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The Lobster and the Man.

Obscure Monument to Lobsterdom

Field review by the editors.

Washington, DC

H. Elroy "Snoody" Johnson made money trapping lobsters and lived in Harpswell, Maine. In 1939 he posed for a sculpture titled "The Maine Lobsterman," kneeling before his favorite crustacean while pegging its claw. The sculpture was supposed to be cast in bronze and made part of the Maine exhibit at the 1939 New York World's Fair. But Maine ran out of money, so the artist, Victor A. Kahill, just slapped a coat of bronze-colored paint over the plaster model and shipped it to New York.

After the Fair ended, the fake bronze statue returned to Maine and spent several decades being moved from a Portland hotel to City Hall to the Maine State Museum. No one seemed to want the man and his lobster. The statue was vandalized, repaired, and ended up in a warehouse where it was eaten by rats.

It wasn't until after poor Snoody Johnson died that several bronze casts were made of the plaster statue, and six years after that (1981) one was moved to Washington, DC, and dedicated in 1983. It was donated by the Camp Fire Girls of Cundys Harbor, Maine; reportedly cost $30,000; and overlooks the Potomac River, which has no lobsters.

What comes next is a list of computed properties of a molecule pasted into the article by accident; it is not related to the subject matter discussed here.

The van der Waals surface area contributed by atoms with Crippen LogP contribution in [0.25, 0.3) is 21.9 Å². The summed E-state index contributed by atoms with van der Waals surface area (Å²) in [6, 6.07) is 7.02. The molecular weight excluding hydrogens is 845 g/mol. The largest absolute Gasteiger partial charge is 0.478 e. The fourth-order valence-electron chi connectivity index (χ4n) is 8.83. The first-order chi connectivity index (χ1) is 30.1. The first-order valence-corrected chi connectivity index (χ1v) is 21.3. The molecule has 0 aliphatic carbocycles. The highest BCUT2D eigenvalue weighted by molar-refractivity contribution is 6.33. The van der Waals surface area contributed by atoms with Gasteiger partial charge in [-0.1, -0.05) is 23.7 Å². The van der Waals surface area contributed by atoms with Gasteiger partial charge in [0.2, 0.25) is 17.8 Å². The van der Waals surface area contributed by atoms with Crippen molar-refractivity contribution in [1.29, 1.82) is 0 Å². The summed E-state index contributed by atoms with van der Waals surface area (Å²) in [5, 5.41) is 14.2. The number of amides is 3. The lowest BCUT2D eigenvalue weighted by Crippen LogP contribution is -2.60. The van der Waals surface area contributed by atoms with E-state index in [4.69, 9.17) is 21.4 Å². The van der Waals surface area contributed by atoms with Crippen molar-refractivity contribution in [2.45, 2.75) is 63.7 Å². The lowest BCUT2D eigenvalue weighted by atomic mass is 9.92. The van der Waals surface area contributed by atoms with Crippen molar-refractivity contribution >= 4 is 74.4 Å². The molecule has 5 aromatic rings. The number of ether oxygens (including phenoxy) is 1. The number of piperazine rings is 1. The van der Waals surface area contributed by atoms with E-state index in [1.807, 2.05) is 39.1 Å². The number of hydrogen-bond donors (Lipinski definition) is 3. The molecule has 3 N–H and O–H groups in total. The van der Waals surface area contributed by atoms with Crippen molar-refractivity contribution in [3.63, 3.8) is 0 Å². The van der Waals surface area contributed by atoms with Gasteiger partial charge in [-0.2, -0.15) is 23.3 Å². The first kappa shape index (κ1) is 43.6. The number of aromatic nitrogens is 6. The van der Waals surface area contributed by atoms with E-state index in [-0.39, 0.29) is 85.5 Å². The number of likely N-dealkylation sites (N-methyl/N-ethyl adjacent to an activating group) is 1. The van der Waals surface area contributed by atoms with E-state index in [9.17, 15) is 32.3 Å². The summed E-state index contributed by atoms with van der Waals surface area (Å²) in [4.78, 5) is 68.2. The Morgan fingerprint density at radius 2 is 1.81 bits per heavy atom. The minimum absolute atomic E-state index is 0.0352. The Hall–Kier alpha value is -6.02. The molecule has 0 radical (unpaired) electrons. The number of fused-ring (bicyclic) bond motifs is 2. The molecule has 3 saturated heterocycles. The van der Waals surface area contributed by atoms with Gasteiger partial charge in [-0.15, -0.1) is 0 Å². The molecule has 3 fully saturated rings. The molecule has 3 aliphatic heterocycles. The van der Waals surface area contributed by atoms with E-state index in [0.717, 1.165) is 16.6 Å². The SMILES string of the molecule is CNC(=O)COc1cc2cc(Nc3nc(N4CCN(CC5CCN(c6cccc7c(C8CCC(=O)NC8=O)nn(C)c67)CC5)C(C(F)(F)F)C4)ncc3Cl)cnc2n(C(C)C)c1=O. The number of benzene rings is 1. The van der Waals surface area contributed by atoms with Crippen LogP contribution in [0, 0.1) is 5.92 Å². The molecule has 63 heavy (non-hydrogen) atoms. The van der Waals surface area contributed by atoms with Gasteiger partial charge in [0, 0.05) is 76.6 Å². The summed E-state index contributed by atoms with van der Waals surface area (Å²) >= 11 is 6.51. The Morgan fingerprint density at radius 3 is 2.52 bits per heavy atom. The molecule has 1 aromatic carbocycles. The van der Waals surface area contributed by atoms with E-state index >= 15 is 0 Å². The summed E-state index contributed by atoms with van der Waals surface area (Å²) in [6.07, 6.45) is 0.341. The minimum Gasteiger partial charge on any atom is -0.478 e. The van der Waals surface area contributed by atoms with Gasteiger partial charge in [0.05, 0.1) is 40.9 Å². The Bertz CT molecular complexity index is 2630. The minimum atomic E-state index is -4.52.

A close inspection may reveal tooth marks from the rat-nibbled original model, but we aren't promising anything.

Snoody Johnson was also known as "a pioneer in the commercial harvesting of sea moss," but there's no monument for that.

Also see: Lobsterman Statue, Portland, Maine

Obscure Monument to Lobsterdom

Market Pier

5 Market Square SW, Washington, DC
Southwest edge of downtown. Market Pier. From Maine Ave. SW, just south of the I-395 overpass, turn west at the crosswalk onto Market Square SW. Drive to the end; you'll see the back of the Lobsterman statue straight ahead, at the entrance to Market Pier.
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